Geert Kersten took the reins as CEO of CEL-SCI Corporation’s (AMEX:CVM) and grew market cap to $23.70M recently. Understanding how CEOs are incentivised to run and grow their company is an important aspect of investing in a stock. Incentives can be in the form of compensation, which should always be structured in a way that promotes value-creation to shareholders. I will break down Kersten’s pay and compare this to the company’s performance over the same period, as well as measure it against other US CEOs leading companies of similar size and profitability. Check out our latest analysis for CEL-SCI
What has CVM performance been like?
CVM can create value to shareholders by increasing its profitability, which in turn is reflected into the share price and the investor’s ability to sell their shares at higher capital gains. Recently, CVM delivered negative earnings of -$10.5M . But this is an improvement on prior year’s loss of -$20.2M, which may signal a turnaround since CVM has been loss-making for the past five years, on average, with an EPS of -$13.52. As profits are moving up and up, CEO pay should echo Kersten’s value creation for shareholders. During this period Kersten’s total remuneration increased by a mere 0.67% to $629,313. Furthermore, Kersten’s pay is also made up of 35.28% non-cash elements, which means that fluxes in CVM’s share price can affect the true level of what the CEO actually receives.
Is CVM’s CEO overpaid relative to the market?
Though no standard benchmark exists, since remuneration should be tailored to the specific company and market, we can determine a high-level yardstick to see if CVM is an outlier. This exercise can help direct shareholders to ask the right question about Kersten’s incentive alignment. Normally, a US small-cap has a value of $1B, generates earnings of $96M, and remunerates its CEO circa $2.7M per annum. Normally I’d use market cap and profit as factors determining performance, however, CVM’s negative earnings lower the effectiveness of this method. Given the range of pay for small-cap executives, it seems like Kersten is being paid within the bounds of reasonableness. Overall, even though CVM is loss-making, it seems like the CEO’s pay is fair.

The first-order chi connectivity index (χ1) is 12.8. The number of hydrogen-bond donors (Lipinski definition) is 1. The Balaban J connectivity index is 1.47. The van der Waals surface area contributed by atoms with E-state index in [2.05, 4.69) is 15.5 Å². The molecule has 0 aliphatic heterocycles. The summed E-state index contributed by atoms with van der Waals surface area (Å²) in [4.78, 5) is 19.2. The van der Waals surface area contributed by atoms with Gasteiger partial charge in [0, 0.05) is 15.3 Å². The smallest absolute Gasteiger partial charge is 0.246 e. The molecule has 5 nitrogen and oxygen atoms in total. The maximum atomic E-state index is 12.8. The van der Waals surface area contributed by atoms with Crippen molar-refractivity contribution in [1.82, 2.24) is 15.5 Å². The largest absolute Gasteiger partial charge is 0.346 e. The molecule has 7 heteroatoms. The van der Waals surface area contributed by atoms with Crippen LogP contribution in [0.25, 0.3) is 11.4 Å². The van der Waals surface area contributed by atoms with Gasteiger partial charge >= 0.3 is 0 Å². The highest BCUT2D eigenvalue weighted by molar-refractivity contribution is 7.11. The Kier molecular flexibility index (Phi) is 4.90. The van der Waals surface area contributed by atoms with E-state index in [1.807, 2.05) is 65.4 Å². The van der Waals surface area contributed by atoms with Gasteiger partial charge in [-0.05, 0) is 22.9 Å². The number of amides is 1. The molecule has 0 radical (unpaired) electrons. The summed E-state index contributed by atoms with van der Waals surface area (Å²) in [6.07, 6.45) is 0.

What this means for you:
Are you a shareholder? My conclusion is that Kersten is not being overpaid. But your role as a shareholder should not end here. As above, this is a relatively simplistic calculation using high-level benchmarket. Proactive shareholders should question their representatives (i.e. the board of directors) how they think about the CEO’s incentive alignment with shareholders and how they balance this with retention and reward. To find out more about CVM’s governance, look through our infographic report of the company’s board and management.
Are you a potential investor? Board members are the voice of shareholders. Although CEO pay doesn’t necessarily make a big dent in your investment thesis in CVM, proper governance on behalf of your investment should be a key concern. These decisions made by top management and directors flow down into financials which impact returns to investors. To research more about these fundamentals, I recommend you check out our simple infographic report on CVM’s financial metrics.
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To help readers see pass the short term volatility of the financial market, we aim to bring you a long-term focused research analysis purely driven by fundamental data. Note that our analysis does not factor in the latest price sensitive company announcements.
The author is an independent contributor and at the time of publication had no position in the stocks mentioned.